We often think of nursing home abuse as nursing home neglect or physical and emotional abuse of elders. However, another type of abuse also occurs, financial abuse. Financial abuse can be devastating for vulnerable elders. It takes advantage of their mental health, age, and isolation.
If you suspect your family member is a victim of financial abuse, it is essential to know the signs. This post will examine the signs of nursing home financial abuse and look at what you can do to stop it.
What is nursing home financial abuse?
Nursing home abuse involves the illegal, unauthorized, or improper use of an elder’s money, benefits, belongings, property, or assets. Often, elders are tricked into signing over their assets. Or they may allow someone to steal their money or property without understanding the consequences. Mental health, dementia, isolation, or old age can make elders particularly vulnerable to nursing home financial abuse.
Types of nursing home financial abuse include:
- Identity theft
- Opening financial accounts in the elder’s name without their permission
- Forging signatures on checks or documents
- Telemarketing scams
- Using fraud to gain control over the elder’s assets
- Using funds without permission
Who is likely to abuse someone in a nursing home?
Elder abuse is, unfortunately, very common. Approximately one in six people aged sixty or older who live in community care experience some form of nursing home abuse or nursing home neglect every year. Financial abuse is one of the most common forms of nursing home abuse and is 15% of all elder abuse cases.
Anyone with a close relationship with an elder and access to their financial records can commit nursing home financial abuse.
Family members and primary caregivers of elders make up 90% of the people who use financial abuse against elders. Most often, these people have extensive knowledge of the elder’s financial situation and have a close relationship with the elder. The elder trusts them, and they use this to take advantage of them.
In cases of nursing home financial abuse, in-home nurses or people who care for the elder on a day-to-day basis may also trick or intimidate the elder into signing over funds. Sometimes, phone scams or private companies may try to take advantage of elders. They may try to sell their intended victims overpriced goods they don’t need or charge for services they never provide.
Signs of nursing home financial abuse
Elders in long-term care facilities are often unaware they’re victims of nursing home financial abuse. Even if the resident knows what’s going on, they may be afraid to tell someone for fear of threats or retaliation.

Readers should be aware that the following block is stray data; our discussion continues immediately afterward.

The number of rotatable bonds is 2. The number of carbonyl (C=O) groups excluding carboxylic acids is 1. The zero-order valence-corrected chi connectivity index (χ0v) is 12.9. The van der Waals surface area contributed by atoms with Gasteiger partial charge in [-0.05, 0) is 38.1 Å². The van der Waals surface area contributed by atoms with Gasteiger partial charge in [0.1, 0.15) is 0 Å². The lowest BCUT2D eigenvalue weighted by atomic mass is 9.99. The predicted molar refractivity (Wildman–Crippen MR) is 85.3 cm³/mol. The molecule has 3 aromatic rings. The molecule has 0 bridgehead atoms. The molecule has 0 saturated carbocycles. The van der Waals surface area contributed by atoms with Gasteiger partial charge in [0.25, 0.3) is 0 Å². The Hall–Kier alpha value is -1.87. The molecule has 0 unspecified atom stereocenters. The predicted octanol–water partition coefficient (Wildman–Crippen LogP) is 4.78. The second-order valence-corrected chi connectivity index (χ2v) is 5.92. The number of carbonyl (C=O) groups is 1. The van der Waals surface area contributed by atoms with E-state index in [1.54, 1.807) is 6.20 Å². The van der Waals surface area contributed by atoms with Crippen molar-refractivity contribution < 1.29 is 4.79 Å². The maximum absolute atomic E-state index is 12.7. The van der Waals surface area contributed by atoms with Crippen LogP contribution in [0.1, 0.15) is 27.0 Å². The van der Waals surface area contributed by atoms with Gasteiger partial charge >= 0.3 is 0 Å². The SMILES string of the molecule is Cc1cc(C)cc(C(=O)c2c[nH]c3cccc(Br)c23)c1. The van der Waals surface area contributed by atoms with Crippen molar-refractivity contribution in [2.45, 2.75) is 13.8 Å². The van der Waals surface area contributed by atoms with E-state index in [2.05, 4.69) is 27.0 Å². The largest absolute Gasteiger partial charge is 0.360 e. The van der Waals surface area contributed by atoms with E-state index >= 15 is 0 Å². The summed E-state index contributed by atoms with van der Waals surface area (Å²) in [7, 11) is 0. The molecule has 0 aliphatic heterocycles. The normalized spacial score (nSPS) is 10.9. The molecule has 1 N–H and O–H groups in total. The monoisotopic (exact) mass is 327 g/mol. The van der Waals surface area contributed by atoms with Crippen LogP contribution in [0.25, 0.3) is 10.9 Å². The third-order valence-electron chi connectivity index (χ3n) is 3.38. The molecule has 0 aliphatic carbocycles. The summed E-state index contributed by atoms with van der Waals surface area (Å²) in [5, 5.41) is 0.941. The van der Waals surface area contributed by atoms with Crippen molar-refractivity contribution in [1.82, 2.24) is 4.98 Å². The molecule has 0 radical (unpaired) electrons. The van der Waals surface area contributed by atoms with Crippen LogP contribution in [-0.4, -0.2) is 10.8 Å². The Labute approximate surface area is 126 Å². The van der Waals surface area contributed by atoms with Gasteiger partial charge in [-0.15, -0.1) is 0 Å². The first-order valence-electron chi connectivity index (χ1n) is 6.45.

Common signs of nursing home financial abuse include:
- Unexplained purchases or withdrawals from financial accounts
- Unexplained credit card purchases or missing credit cards
- Forged signatures on checks or contracts
- Unexpected changes in the power of attorney or wills
- Checks are written to caregivers or an unknown financial institution
- Medical devices that were paid for but not in your elder’s possession
- Your elder doesn’t want to talk about financial issues that they were happy to talk about in the past
- Missing belongings
Common tactics outside individuals use to financially abuse elders include: telling them they’ve won a prize, impersonating a bank examiner, tax official, contractor, or other business professionals, or claiming they are family members who need money.
How to Protect your loved one from nursing home financial abuse
Suppose you suspect your elder is a victim of elder abuse. In that case, asking your elder about the financial abuse is often not helpful. They may not be aware that it happened or may be afraid of retaliation if they talk about the incident. You must speak up on their behalf and put a stop to the abuse.
Here are some helpful steps for how to report a nursing home for neglect:
File a report with the nursing home
The nursing home is responsible for protecting its residents from all forms of abuse (physical, emotional, nursing home neglect, and financial abuse). They need to be aware of what’s happening regardless of whether it involves a staff member, relative, or friend taking advantage of the resident.
Contact your long-term care ombudsperson.
These programs and services protect the rights of individuals who live in long-term care facilities, such as nursing homes and hospitals. An ombudsperson can help to resolve issues with nursing home abuse.
Contact Adult Protective Services (APS).
APS is there to help protect individuals in long-term care. They’re provided by the state or local governments across the country. The APS can investigate cases of nursing home abuse, nursing home neglect, or nursing home financial abuse.
Find nursing home neglect lawyers in your area.
Everyone should have the right to respectful treatment and care. Nursing home financial abuse is a crime, and it’s essential to speak up. Having a nursing home neglect attorney advise you on your case can be beneficial. A lawyer with experience in nursing home neglect and financial abuse can help gather evidence and work with your case, so you don’t have to handle everything alone.
To connect with a nursing home neglect lawyer in your area, contact LegalASAP. Our network of experienced and trustworthy attorneys can advise you on your case and find the best way forward. Contact us today for a free evaluation of your case.